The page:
Today at 3 p.m., the Kennedy Center's Concert Hall will be filled with "The Spiritual Heritage," one of many events this week dedicated to the dream of the Rev. Martin Luther King Jr.
A musical celebration of the black tradition, the suite in four movements traces the roots and evolution of the Negro spiritual. Its creator and conductor, record producer and Broadway conductor Howard A. Roberts, says the composition was spawned by the absence of the spiritual in most choral and symphonic repertoires. "Just like jazz and the blues, the spiritual is a truly American art form," says Roberts.
The composition for orchestra, choir and soloists will feature the North Carolina Central University Choir and the New Harlem Chamber Orchestra. The performance will benefit the establishment of the African-American Music Foundation at North Carolina Central University.
Ticket prices range from $5.50 to $100. Call 331-9462 for tickets; for further information, call 775-0797.
Among other events this week relating to King's birthday:
Conductor Joel Lazar remembers hearing Martin Luther King Jr.'s "I Have a Dream" speech on a car radio in 1963. It became an indelible memory, he says, and will fuel his direction tomorrow night of "O King," a concert honoring the slain civil rights leader.
The concert by the Contemporary Music Forum will include "Elegy" by Lawrence Moss, "O King" by Luciano Berio, "Epicedial Variations" by Hale Smith, "Elegy" by Elliott Carter and "Diptych" by Jonathan Berger.
"One brings to music of this sort the feeling of loss as well as hopefulness," Lazar says.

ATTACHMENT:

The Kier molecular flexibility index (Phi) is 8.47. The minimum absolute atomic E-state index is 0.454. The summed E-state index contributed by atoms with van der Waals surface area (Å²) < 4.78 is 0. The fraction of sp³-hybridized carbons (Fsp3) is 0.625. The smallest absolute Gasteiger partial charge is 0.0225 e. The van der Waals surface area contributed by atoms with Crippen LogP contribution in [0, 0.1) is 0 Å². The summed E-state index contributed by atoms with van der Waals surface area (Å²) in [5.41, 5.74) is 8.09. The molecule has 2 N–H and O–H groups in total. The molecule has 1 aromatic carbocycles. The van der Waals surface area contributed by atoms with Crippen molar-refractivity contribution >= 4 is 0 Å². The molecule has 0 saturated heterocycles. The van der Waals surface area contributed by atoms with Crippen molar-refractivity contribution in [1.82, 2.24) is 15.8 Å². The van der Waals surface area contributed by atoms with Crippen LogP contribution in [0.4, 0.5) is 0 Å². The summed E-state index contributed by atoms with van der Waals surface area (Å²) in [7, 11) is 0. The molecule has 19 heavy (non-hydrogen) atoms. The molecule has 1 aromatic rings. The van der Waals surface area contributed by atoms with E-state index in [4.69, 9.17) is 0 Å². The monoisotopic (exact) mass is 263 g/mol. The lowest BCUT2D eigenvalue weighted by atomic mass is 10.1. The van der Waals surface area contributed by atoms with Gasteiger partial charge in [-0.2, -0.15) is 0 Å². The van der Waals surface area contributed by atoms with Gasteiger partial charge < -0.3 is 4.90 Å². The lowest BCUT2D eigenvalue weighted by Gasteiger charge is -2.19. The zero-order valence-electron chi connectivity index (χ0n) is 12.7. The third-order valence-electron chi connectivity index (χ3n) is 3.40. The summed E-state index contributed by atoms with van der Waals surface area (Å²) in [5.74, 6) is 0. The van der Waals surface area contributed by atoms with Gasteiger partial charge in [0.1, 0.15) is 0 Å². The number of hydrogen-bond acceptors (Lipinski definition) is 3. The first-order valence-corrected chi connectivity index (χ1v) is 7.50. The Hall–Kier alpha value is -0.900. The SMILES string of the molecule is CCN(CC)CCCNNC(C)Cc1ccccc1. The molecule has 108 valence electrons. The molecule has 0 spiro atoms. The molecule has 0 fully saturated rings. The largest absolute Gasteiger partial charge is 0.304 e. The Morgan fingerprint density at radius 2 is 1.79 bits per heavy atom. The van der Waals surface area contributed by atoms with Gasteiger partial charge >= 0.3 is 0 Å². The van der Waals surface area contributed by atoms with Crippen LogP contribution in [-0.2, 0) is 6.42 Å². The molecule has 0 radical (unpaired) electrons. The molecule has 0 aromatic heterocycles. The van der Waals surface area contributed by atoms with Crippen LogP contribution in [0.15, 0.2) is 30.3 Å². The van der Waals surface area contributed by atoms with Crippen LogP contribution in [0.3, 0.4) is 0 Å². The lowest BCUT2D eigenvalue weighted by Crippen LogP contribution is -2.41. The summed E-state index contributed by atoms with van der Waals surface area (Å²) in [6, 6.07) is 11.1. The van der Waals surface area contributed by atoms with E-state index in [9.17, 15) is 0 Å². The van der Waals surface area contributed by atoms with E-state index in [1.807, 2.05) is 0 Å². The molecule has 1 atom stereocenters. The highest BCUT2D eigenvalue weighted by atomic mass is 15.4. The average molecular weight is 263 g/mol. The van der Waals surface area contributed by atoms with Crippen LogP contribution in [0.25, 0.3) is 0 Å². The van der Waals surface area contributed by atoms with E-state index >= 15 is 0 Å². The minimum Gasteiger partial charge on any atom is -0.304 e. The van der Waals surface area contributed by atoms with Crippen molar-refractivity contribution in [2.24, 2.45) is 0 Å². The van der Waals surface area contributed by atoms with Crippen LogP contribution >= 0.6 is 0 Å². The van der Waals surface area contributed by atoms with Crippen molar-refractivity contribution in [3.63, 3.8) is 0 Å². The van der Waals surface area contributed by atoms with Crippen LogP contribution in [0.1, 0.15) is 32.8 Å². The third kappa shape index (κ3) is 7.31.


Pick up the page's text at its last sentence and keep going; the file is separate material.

The concert will be at 8 p.m. in the Frances and Armand Hammer Auditorium of the Corcoran Gallery, 17th Street and New York Avenue NW. Tickets are $12 at the door. For more information, call 333-4529.
Also tomorrow night, George Washington University will hold its third annual Martin Luther King Jr. Convocation at 7:30 in Lisner Auditorium, 730 21st St. NW. The ceremony will feature six choirs, an awards presentation and an "exhibit of enlightenment" examining the history of the civil rights movement. Robert G. Jones, university marshal and a professor of religion, says the university community is "trying to reflect the values of King in a living, tangible way."
The selections will range from gospel ("Jesus Paid It All") to classical religious music ("Sing and Rejoice") to spirituals ("In That Great, Gettin' Up Mornin' ").
While the convocation is free, GWU requests a donation of clothing or nonperishable food for distribution to residents of the Barry Farms community in Southeast Washington. For more information, call 994-8716.
The musical drama "I Have a Dream" will be performed at 8 p.m. tomorrow at the Warner Theatre. Josh Greenfeld adapted the documentary text from King's writings, and the piece moves chronologically via 28 gospel songs and hymns from Rosa Parks' refusal to give up her seat on a Montgomery, Ala., bus to the assassination of King. Tickets range from $15 to $25. For more information call 626-1055.
Also honoring King is a Smithsonian program that includes a film clip of King and a presentation by the group Los Pleneros de la 21. Los Pleneros is a group of artisans, musicians and dancers who perform call-and-response music, in which the text of the songs focuses on contemporary and historical events. Local speakers also will offer toasts to the life of King. The program, at 7:30 tomorrow night, will take place in the Baird Auditorium at the National Museum of Natural History, 10th and Constitution Avenue NW.